Gabor Granger is a pricing technique used to understand price elasticity for set products. Respondents are asked how likely they are to purchase a product at a number of different price points. The purchase intention measures can be converted to estimated take-up scores and plotted to establish which price point is most suitable. The technique can be extended to present products within a competitive context.
Impact indices measure the impact any independent variable has on changing a dependent variable. Often used when the independent variables are binary (e.g. Yes/No), it can be used for example to evaluate the impact of different product qualities on preference for the product.
The analysis of the relationship between a dependent variable (e.g. brand strength) and one or more independent variables (e.g. brand imagery statements). Its purpose is to determine whether a relationship exists and the strength of the relationship, and used to help prioritise what to focus on. There are many different statistical techniques that fall under this term, from correlations to Structural Equation Modelling. Different techniques can be applied depending on the objectives, the type of data and how the results will be used.
A type of Key Driver Analysis, Kruskal's relative importance analysis is as an alternative to other techniques such as ordinary regression analysis, which can give misleading results when there is missing data, or when variables are strongly related to each other (which is typical of research data). For example, the influence of brand imagery items onto brand appeal.
Logistic regression is used to find out the relative importance of different drivers in order to re-create a dependent variable when the dependent variable is binary (e.g. Yes/no or Buy/not buy). It is used when the usual linear regression cannot be used, and is particularly useful in propensity modelling.
MaxDiff is a technique used to understand relative importance or appeal amongst a list of features/statements. Respondents are asked to compare sets of typically 4-5 features or statements stating which of these are the most and least appealing/important to them. The results give a % appeal/importance score for each item, and can be used to identify which are most popular. Often used to force differentiation, when simple scales may not work as well (e.g. consumers thinking all attributes are important).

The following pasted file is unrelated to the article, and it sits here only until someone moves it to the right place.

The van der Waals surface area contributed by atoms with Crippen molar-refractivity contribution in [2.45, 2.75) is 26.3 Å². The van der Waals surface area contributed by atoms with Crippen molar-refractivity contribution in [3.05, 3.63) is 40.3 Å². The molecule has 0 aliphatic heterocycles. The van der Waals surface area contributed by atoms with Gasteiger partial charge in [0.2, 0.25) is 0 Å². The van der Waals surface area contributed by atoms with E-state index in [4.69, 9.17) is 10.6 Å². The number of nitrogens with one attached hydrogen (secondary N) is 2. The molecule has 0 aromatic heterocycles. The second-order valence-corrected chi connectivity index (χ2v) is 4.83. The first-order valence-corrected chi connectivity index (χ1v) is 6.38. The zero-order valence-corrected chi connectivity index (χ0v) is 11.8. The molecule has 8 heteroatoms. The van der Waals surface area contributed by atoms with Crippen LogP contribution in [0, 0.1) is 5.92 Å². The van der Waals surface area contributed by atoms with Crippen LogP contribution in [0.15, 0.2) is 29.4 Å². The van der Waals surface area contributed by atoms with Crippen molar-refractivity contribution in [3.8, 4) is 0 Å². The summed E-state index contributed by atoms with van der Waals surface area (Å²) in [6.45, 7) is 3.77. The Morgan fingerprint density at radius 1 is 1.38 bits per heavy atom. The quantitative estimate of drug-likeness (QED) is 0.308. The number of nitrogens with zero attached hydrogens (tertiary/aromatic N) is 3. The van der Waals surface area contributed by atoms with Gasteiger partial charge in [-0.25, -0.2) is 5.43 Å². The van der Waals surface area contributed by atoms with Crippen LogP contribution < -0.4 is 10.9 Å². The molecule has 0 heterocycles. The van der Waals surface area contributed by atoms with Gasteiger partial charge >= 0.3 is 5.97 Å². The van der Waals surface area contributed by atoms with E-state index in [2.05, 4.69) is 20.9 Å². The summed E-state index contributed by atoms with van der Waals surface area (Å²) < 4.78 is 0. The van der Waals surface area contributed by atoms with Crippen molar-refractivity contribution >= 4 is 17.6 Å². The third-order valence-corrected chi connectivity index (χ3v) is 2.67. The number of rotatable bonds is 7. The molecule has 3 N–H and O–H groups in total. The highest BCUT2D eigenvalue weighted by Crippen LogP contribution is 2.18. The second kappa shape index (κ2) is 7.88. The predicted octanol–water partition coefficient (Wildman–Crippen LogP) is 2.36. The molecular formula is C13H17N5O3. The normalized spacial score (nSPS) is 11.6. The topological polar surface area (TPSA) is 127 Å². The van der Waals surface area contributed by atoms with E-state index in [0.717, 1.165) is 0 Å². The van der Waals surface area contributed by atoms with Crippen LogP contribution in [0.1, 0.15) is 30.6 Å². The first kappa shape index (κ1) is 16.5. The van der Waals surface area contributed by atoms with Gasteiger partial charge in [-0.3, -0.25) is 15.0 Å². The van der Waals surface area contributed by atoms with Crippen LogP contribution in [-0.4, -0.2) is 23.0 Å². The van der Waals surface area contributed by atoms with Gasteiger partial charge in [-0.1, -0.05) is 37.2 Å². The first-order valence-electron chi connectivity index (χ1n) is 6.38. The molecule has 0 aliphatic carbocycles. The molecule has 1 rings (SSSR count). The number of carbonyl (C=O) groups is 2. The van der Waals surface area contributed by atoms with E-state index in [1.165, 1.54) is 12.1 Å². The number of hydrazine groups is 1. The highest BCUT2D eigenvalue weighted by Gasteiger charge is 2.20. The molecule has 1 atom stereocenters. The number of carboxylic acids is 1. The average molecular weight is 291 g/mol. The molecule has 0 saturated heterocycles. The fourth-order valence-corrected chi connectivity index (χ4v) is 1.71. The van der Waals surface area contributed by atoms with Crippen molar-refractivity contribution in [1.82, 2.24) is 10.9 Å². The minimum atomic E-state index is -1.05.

Menu-based conjoint is a specific type of conjoint analysis able to handle a variety of menu choice situations in which respondents make from one to multiple choices in the process of building their preferred selection. An example situation to which this would apply would be a fast-food restaurant where it’s possible to choose something from the ‘fixed-menu’ section, with some personalisation e.g. choice of side dish – or instead purchasing a series of single items.
Price Sensitivity Measurement (PSM) is a technique used to understand price preferences. Respondents are asked at what price they would consider a product to be: too expensive for them to consider it too cheap so they would start to doubt its quality expensive but would still consider buying it a bargain or good value for money The data from these questions is plotted across the sample to see where the cumulative frequencies intersect. For example the optimal price point is determined to be where an equal proportion of respondents have said “too cheap” and “too expensive”.
The process of dividing markets into groups with people or occasions that are similar to each other, but different to the other groups. There are a number of different ways to segment. The two most common are: Consumer Segmentations – used to understand which consumers to target and service with distinct marketing propositions, or to tailor brands, products, pricing, communication to specific groups and make more effective use of marketing resource. Occasion-Based Segmentations – used to understand Needs on different occasions (e.g. Had a coffee to wake up in the morning, or had a social coffee with friends after work) in order to help with new product development in repertoire markets, or for brand positioning for clients with multiple brands.
Structural Equation Modelling (SEM) is a statistical technique for testing and estimating causal relationships, using a combination of statistical data and qualitative causal assumptions. Factor analysis, path analysis and regression all represent techniques used within SEM, which also allows the construction of variables which are not measured directly. As an example, it can be used to model and understand the relationship between different aspects of customer satisfaction and how these explain customer loyalty.
TURF stands for Total Unduplicated Reach and Frequency, and is used for providing estimates of media or market potential and devising optimal communication and placement strategies. If we take appeal of ice cream flavours as an example, TURF analysis can identify the number of users reached by the combination of ice cream flavours in a client’s range, as well as how frequently they will be consumed – very useful for deciding which flavours of ice cream to have in a range.